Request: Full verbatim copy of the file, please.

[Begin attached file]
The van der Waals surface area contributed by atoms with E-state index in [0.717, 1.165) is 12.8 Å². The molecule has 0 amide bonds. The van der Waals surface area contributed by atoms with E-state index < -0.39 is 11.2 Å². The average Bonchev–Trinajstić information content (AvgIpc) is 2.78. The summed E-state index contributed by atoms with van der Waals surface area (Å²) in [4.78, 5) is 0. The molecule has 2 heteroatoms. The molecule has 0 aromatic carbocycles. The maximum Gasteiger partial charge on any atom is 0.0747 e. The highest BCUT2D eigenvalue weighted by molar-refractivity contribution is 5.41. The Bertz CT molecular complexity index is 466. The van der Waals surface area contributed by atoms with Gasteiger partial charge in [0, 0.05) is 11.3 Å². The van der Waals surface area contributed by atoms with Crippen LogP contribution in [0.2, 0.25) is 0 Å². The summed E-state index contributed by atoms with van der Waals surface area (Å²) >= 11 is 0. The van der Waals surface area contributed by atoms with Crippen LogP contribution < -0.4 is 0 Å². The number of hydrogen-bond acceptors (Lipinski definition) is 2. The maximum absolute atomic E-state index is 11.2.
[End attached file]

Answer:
The van der Waals surface area contributed by atoms with E-state index in [0.717, 1.165) is 12.8 Å². The molecule has 0 amide bonds. The van der Waals surface area contributed by atoms with E-state index < -0.39 is 11.2 Å². The average Bonchev–Trinajstić information content (AvgIpc) is 2.78. The summed E-state index contributed by atoms with van der Waals surface area (Å²) in [4.78, 5) is 0. The molecule has 2 heteroatoms. The molecule has 0 aromatic carbocycles. The maximum Gasteiger partial charge on any atom is 0.0747 e. The highest BCUT2D eigenvalue weighted by molar-refractivity contribution is 5.41. The Bertz CT molecular complexity index is 466. The van der Waals surface area contributed by atoms with Gasteiger partial charge in [0, 0.05) is 11.3 Å². The van der Waals surface area contributed by atoms with Crippen LogP contribution in [0.2, 0.25) is 0 Å². The summed E-state index contributed by atoms with van der Waals surface area (Å²) >= 11 is 0. The van der Waals surface area contributed by atoms with Crippen LogP contribution < -0.4 is 0 Å². The number of hydrogen-bond acceptors (Lipinski definition) is 2. The maximum absolute atomic E-state index is 11.2.